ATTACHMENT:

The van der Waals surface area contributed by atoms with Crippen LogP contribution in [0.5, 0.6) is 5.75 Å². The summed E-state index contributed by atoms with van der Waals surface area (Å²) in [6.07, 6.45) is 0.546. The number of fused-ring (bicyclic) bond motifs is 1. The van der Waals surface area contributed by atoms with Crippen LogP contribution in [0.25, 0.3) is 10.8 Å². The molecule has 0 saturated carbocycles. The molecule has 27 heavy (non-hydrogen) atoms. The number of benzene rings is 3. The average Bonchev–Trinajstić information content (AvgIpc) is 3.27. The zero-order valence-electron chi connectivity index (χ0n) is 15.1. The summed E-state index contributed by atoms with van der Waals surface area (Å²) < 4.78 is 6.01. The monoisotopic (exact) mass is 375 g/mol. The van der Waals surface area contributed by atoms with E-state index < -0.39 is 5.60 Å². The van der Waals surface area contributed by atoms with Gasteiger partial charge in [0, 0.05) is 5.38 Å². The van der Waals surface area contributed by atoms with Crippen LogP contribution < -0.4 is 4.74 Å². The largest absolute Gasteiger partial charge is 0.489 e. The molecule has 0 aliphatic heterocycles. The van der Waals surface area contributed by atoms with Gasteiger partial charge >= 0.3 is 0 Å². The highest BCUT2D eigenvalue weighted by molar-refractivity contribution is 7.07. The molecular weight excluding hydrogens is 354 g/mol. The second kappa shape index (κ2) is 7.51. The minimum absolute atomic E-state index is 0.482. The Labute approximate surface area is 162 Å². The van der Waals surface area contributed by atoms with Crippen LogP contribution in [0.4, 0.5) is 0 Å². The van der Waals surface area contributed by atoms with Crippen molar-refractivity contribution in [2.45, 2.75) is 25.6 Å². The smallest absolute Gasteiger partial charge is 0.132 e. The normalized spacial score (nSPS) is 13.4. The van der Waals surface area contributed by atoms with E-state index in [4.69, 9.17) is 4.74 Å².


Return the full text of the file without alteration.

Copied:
The van der Waals surface area contributed by atoms with Crippen LogP contribution in [0.5, 0.6) is 5.75 Å². The summed E-state index contributed by atoms with van der Waals surface area (Å²) in [6.07, 6.45) is 0.546. The number of fused-ring (bicyclic) bond motifs is 1. The van der Waals surface area contributed by atoms with Crippen LogP contribution in [0.25, 0.3) is 10.8 Å². The molecule has 0 saturated carbocycles. The molecule has 27 heavy (non-hydrogen) atoms. The number of benzene rings is 3. The average Bonchev–Trinajstić information content (AvgIpc) is 3.27. The zero-order valence-electron chi connectivity index (χ0n) is 15.1. The summed E-state index contributed by atoms with van der Waals surface area (Å²) < 4.78 is 6.01. The monoisotopic (exact) mass is 375 g/mol. The van der Waals surface area contributed by atoms with E-state index < -0.39 is 5.60 Å². The van der Waals surface area contributed by atoms with Gasteiger partial charge in [0, 0.05) is 5.38 Å². The van der Waals surface area contributed by atoms with Crippen LogP contribution < -0.4 is 4.74 Å². The largest absolute Gasteiger partial charge is 0.489 e. The molecule has 0 aliphatic heterocycles. The van der Waals surface area contributed by atoms with Gasteiger partial charge >= 0.3 is 0 Å². The highest BCUT2D eigenvalue weighted by molar-refractivity contribution is 7.07. The molecular weight excluding hydrogens is 354 g/mol. The second kappa shape index (κ2) is 7.51. The minimum absolute atomic E-state index is 0.482. The Labute approximate surface area is 162 Å². The van der Waals surface area contributed by atoms with Crippen LogP contribution in [0.4, 0.5) is 0 Å². The van der Waals surface area contributed by atoms with Crippen molar-refractivity contribution in [2.45, 2.75) is 25.6 Å². The smallest absolute Gasteiger partial charge is 0.132 e. The normalized spacial score (nSPS) is 13.4. The van der Waals surface area contributed by atoms with E-state index in [4.69, 9.17) is 4.74 Å².